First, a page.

For the Interviewer- Coping
During 40 years of providing Counseling, I learned that not everyone is entitled and therefore not everyone leaves the interview happy.This can be stressful for the service provider. I suggest the enclosed strategy.
Interviewing-Coping with the stress of an interview.
Interviewing: Whether you are working as a Customer Service Representative, Counselor or Social Worker, or an Intake Specialist you will be seeking information or providing information to your clients. You are in the above occupation to assist others to improve their situation. Regardless of the type of service you are providing, eventually one of your customers will question or challenge the information you provide, your sincerity, or even your integrity. Your commitment to provide a professional service will be of no avail in the eyes of your accuser. This can be disheartening, and depending upon the degree of tension or stress this creates, could have you question whether you should continue in this role.
In training others to work in the customer service or counseling field I have cautioned them about being overwhelmed and even feeling burned out. Remember: needy people can be demanding. Depending upon how desperate their situation is people may hear what they want to hear, or hear what they fear. Individuals seeking assistance have sometimes relied upon word-of-mouth from others to determine if they should seek help. The accuracy of the information they have received can be questionable. The services they seek will almost always have specific criteria which must be met to qualify for the benefit. Most individuals in the above occupations are given specific laws, regulations, or guidelines which must be followed in administering benefits. Many of the people seeking your services will qualify for the benefits sought, and the care provider is grateful to be able to meet the needs of the individual and assist the client to receive them. Not everyone is entitled to receive the benefits they are seeking, and must be told so, advised of appeal rights if there are any. This can be disheartening not only to the client but to the service provider as well.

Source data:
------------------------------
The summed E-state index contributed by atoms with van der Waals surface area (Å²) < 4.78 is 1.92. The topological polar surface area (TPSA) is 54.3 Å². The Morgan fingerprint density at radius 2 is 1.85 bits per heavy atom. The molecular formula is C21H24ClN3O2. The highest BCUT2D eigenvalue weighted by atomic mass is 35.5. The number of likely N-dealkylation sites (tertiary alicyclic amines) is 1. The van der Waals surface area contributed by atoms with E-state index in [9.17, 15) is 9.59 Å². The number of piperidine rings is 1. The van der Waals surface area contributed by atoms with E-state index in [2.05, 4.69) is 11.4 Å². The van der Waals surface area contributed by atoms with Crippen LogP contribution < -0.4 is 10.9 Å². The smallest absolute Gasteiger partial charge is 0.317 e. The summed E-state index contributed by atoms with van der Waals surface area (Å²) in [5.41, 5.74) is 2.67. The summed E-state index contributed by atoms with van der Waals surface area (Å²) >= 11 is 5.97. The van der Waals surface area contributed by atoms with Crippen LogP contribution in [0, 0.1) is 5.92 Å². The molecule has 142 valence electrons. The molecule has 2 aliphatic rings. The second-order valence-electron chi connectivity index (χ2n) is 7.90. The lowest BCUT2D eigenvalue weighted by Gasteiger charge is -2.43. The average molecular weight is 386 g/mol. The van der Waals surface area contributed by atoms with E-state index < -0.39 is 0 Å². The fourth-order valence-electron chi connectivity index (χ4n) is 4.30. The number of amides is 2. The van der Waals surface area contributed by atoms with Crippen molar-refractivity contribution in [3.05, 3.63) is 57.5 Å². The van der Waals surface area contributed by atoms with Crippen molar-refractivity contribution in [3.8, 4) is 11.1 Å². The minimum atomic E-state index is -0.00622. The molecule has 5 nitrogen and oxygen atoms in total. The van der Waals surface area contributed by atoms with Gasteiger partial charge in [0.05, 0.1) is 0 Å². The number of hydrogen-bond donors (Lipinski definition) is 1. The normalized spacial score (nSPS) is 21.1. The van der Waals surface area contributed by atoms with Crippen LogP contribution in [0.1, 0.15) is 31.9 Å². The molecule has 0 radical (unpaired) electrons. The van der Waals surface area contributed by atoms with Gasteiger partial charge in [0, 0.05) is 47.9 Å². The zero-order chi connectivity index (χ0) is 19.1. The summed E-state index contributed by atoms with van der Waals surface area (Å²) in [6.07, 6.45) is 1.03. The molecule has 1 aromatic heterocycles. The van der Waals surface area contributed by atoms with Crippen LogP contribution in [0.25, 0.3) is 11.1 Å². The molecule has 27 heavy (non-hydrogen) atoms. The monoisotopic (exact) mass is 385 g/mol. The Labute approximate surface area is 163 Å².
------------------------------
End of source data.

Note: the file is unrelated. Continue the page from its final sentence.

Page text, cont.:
Remind yourself that your role is to administer the benefits provided by the agency or organization. You did not write the regulations or laws you were provided when you were hired. As you discuss the eligibility criteria for benefits, avoid using the word “you” as you discuss the eligibility criteria. The individual’s entitlement is based upon the regulation, and they must meet the criteria established. Make sure the individual does not feel as if the denial of the benefit is based upon your personal feelings. Your professionalism should always be more prominent than your personality. They should not think you've had a bad day and you're giving them a hard time.
For that situation in which the interview ends with a disgruntled customer, who expresses disdain for you, continue to be as courteous as possible until the interview ends and they have left. Return to your desk and “The Folder”. A manila folder labeled Thanks! should be in your desk. This is the folder you keep with all the cards, letters, or e-mails from previous customers who have expressed gratitude for your hard work. In some positions your population of clients may not be so inclined. A 3 x 5 spiral notebook can serve the same purpose. When Mr. Customer receives the services you have provided him, (and it is doubtful he will send you a card or letter, or an e-mail) and expresses his appreciation for your services write down his or her first name and last initial. Date this comment, and quote or approximate the gist of their sentiments.
Later, when you finish the interview with the unhappy argumentative customer, return to your office and review the folder of those who appreciated your services. Jesus’ parable of the 99 sheep tells of one that was lost. There may be 99 who appreciate your services to the one who does not!